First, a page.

Revolutionary Mothers Essay

1620 WordsJun 3, 20117 Pages
US History I HH September 9, 2010 As the saying goes, “a woman’s work is never done,” but today’s women live a far different life than their predecessors. The women of the revolution were courageous and brave-hearted. The obstacles of their time were far more difficult to overcome than those faced by women in this day and age. Whether it was slavery, war, or racial prejudice, these women kept their heads held high and worked to break down these barriers and create change for the future. On top of having to deal with these hardships, the women of the revolution had families to take care of, mouths to feed, houses to clean, and wounds to heal. For many women of the revolution it was all about taking a stand for their rights and being…show more content…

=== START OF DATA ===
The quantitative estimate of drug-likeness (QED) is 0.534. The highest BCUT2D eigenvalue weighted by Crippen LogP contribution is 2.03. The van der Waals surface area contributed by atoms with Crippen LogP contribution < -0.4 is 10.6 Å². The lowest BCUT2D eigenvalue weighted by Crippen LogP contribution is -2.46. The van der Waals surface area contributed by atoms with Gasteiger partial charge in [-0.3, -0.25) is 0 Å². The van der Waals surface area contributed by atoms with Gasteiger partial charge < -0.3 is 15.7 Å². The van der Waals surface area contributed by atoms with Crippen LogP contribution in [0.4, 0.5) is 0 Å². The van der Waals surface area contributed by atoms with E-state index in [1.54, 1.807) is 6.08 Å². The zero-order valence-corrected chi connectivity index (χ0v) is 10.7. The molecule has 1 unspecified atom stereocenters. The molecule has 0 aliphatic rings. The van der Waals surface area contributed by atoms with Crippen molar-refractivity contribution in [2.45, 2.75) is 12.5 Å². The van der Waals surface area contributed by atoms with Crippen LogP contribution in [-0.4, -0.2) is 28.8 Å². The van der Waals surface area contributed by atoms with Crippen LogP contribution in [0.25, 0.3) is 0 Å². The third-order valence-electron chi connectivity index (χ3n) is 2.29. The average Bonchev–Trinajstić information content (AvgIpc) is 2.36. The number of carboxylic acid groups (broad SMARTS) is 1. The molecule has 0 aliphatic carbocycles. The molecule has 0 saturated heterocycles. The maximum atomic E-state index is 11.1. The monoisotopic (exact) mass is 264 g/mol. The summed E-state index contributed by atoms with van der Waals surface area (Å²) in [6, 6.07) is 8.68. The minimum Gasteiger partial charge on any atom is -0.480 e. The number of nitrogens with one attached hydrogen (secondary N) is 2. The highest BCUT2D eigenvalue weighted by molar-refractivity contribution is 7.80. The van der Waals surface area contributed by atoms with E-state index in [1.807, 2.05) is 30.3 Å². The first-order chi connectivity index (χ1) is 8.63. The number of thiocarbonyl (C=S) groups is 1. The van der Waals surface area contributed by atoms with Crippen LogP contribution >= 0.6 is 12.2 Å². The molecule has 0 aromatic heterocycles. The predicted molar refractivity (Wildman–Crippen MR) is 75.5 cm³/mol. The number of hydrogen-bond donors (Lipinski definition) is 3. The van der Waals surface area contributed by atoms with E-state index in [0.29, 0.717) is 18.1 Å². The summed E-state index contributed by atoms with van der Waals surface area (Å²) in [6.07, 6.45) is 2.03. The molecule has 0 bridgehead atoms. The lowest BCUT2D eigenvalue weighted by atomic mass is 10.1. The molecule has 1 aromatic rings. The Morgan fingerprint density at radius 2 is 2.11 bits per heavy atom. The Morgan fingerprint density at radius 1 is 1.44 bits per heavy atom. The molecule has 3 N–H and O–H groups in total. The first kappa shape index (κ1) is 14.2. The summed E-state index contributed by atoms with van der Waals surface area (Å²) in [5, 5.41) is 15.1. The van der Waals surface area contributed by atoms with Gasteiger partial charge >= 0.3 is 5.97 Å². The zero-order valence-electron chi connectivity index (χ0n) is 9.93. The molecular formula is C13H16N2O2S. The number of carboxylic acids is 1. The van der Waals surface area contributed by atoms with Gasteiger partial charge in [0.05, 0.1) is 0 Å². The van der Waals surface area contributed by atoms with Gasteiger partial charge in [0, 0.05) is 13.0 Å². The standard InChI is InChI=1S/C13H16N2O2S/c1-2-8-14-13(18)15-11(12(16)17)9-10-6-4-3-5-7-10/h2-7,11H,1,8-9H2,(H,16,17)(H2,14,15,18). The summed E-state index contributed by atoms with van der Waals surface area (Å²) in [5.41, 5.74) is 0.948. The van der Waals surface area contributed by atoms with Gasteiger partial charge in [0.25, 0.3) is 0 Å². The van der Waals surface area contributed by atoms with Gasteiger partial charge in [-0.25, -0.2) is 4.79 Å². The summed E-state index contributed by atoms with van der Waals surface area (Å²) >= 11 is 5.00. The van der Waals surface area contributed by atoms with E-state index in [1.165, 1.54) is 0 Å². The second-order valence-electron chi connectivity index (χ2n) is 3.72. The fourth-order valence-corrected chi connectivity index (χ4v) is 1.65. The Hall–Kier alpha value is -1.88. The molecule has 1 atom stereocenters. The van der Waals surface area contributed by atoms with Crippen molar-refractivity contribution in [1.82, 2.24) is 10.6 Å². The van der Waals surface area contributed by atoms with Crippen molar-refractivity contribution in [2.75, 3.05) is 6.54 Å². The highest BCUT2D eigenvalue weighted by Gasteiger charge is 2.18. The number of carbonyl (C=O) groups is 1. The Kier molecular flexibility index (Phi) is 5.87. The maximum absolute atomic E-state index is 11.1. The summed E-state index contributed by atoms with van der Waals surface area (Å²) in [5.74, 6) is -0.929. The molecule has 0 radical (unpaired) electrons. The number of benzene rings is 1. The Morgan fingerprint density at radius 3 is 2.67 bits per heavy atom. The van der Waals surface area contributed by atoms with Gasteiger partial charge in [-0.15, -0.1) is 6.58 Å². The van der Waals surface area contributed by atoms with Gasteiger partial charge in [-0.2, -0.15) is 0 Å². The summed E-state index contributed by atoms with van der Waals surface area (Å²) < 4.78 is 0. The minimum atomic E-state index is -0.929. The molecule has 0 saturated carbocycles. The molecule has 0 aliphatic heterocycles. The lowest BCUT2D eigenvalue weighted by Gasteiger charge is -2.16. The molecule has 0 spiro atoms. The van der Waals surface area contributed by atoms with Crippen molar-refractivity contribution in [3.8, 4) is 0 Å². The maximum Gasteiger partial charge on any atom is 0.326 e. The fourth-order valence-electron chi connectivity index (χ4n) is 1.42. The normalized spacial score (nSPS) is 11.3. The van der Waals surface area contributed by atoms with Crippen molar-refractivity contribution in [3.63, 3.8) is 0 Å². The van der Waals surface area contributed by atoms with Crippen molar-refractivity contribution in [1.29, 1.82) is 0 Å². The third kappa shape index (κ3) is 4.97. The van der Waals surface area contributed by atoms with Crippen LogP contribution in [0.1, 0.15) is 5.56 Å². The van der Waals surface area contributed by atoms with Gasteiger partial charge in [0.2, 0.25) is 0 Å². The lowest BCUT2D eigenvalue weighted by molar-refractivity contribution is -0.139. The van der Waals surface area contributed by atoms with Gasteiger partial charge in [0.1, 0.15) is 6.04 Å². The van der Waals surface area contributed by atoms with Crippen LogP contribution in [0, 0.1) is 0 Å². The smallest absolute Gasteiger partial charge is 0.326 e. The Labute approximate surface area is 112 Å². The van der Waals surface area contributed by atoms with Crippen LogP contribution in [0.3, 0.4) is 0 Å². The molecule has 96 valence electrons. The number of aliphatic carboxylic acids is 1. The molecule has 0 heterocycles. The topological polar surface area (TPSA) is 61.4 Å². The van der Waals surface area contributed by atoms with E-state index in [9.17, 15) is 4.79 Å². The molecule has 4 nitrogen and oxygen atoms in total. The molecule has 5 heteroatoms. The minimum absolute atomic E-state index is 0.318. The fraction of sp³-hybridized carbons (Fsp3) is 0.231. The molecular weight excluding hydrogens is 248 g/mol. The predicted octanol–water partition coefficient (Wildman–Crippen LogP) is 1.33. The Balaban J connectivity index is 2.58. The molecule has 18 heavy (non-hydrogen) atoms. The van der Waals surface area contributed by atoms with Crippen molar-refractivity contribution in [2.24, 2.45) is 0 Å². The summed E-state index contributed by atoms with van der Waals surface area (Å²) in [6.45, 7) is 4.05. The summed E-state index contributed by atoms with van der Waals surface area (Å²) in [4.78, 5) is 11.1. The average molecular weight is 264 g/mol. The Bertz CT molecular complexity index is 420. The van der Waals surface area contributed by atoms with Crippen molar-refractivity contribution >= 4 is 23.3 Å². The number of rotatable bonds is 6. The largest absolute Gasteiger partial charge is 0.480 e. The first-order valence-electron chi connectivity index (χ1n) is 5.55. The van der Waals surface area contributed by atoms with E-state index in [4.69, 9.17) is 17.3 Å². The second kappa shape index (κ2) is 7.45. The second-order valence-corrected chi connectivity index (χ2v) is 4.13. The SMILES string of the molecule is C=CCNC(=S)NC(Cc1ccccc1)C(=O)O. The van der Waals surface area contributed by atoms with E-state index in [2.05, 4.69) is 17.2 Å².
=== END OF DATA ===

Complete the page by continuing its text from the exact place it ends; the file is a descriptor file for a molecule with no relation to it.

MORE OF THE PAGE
Both men and women were affected by it, but women were the main targets because they were thought to be feeble and vulnerable. African-Americans as well as Native Americans were affected by this discrimination. People could purchase the Native- and African-Americans and treat them however they wished without being reprimanded or punished. More and more people began to follow in these people’s footsteps and purchase slaves as well. African Americans had a rough life during the revolution. Mary Postill is a prime example of the hardships that an African American slave had to go through. After she fled to Charleston, the military gave her a certificate of freedom. At the time, the military was controlled by the British. A loyalist who claimed freed blacks wrongly then took control of Mary and her family and made them his slaves so they could no longer be free. Gray brought Mary to court when she attempted to flee. She swore that she was free, but Gray, being that he was an esteemed white man, won the case. He then sold Mary and her family down the river for a hundred bushels of potatoes. This was her punishment for trying to escape him. The owners of slaves usually made their workers do the most tedious and tiresome work such as helping with the rice production. They were not well fed and they were not given enough supplies to make their own clothing. The slaves were also physically and mentally abused. Carol Berkin states in chapter 8 of
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